When it did it propelled anything Joe Schmidt & Co might do that week firmly down the pecking order.
The goal was created and scored by a pair of subs, Darren Randolph having replaced an injured Shay Given and Shane Long called off the bench with 20 minutes to go. If Long's finish was sensational then the genesis was purely agricultural.
“We avoided 99 of those long balls but the 100th was just too many,” Joachim Low pouted. Bless him.
Ireland rode their luck, no doubt. They held out through vast periods of German pressure and could thank poor shooting, good fortune and Randolph's heroics in securing the win.
Beaten by Ireland for the first ever time two weeks earlier, the world champions claimed a 21-9 win that will be best remembered for the sheer intensity of the contest and some shocking, over-the-edge tackling from the visitors.
Jaco Peyper's officiating was called into the dock, not least after appalling tackles from Sam Cane on Robbie Henshaw – which ended the Athlone man's game - and Malakai Fekitoa on Simon Zebo failed to produce the punishment merited.
A brutal test match in the physical sense.
Ireland had already denied England one Grand Slam at the Aviva back in 2011 but this repeat was even sweeter.
It brought an 18-game unbeaten run to an end for the visitors and it was the first time Eddie Jones tasted defeat in his role as the side's head coach.
A team that had lost two of its first four Six Nations games produced an exceptional performance despite the absence of Conor Murray and the loss of Jamie Heaslip in the warm-up.
An Iain Henderson try and eight points from Jonathan Sexton was enough in a 13-9 win.
The atmosphere was electric.
Leinster have been renting out the Aviva twice or more every season for ten years now but the list of memorable occasions they have enjoyed there is surprisingly low despite huge knockout wins against the likes of Toulouse and Saracens.
This was only a pool game but it may be their best display on site yet. Leo Cullen's side had claimed a huge win at Sandy Park against a serious Exeter side the week before but they fell 14 points down against the same opposition here and lost Jonathan Sexton to injury.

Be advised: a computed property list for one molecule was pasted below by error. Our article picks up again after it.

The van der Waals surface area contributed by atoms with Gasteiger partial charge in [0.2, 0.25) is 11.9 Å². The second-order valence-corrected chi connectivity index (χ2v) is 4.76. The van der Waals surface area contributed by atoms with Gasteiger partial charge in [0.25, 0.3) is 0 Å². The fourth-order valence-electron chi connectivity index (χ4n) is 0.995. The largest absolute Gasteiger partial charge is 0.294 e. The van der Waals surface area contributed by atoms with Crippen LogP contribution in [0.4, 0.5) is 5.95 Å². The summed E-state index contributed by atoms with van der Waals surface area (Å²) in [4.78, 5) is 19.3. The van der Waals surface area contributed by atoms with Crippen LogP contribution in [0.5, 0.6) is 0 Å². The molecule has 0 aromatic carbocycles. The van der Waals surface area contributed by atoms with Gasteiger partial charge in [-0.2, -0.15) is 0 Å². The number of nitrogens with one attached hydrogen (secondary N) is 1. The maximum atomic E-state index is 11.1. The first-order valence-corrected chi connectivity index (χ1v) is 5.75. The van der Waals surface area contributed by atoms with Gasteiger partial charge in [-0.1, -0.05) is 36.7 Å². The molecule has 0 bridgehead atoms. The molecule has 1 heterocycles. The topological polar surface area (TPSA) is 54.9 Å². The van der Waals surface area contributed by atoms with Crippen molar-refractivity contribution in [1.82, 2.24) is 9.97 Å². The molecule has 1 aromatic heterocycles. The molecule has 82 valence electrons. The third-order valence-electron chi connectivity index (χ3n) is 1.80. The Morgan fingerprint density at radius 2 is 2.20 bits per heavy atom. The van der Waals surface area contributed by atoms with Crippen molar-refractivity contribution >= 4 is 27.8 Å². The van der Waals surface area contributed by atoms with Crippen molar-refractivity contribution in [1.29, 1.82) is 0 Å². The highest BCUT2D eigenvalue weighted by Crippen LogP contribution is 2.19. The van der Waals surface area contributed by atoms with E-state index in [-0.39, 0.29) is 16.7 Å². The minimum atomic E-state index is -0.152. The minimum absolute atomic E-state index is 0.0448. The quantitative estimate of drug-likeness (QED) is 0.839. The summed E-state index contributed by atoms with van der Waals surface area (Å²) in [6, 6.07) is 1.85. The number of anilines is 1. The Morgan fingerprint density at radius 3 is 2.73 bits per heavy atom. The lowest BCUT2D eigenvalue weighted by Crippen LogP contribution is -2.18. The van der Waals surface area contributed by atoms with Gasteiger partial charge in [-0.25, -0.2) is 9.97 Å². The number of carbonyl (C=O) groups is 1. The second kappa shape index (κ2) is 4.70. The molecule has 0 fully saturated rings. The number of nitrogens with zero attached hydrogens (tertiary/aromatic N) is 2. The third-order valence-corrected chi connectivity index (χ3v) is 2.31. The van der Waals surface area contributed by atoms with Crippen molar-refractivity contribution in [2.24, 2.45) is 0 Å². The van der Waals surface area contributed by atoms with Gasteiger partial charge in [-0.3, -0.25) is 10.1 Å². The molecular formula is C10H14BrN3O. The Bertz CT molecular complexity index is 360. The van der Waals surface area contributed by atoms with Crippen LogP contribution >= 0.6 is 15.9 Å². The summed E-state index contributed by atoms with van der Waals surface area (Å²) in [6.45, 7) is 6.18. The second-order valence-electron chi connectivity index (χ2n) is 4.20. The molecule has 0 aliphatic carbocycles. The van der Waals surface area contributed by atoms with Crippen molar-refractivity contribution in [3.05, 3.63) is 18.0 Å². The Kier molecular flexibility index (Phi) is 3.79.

Isa Nacewa took over the kicking duties, Ross Byrne filled in at ten and Luke McGrath scored their only try in a 22-17 win that sent the Christmas crowd home happy and paved the way for their fourth European title further down the road.
Steve Hansen decided to up the ante pre-game. Whoever won this one, he said, would be the best team in the world. Challenge accepted.
Ireland didn't just win, they kept the All Blacks tryless to secure a second ever victory against the visitors and a first on home soil.
Jacob Stockdale's chip-and chase second-half try was the difference between the sides. Peter O'Mahony, as with the year before against England, was named man of the match and Ireland looked set fair for a serious crack at the World Cup in Japan after this 16-9 success.
Too often the domestic game has failed its big auditions on live TV, whether on Friday nights or on cup final days. Not last year when Shamrock Rovers and Dundalk produced the goods in the FAI Cup decider.
The Aviva provided the perfect backdrop, the 33,000 or so fans who took it in spoke for the magnitude of the occasions and the game, while good rather than great, highlighted the abilities of the players and the teams and the potential for the wider product.
It finished 1-1 after normal time with Aaron McEneff opening the scoring for Rovers from a penalty with just a minute to go, Michael Murphy equalising right after with a superb finish and the Tallaght side ending a 32-year FAI Cup drought after penalties.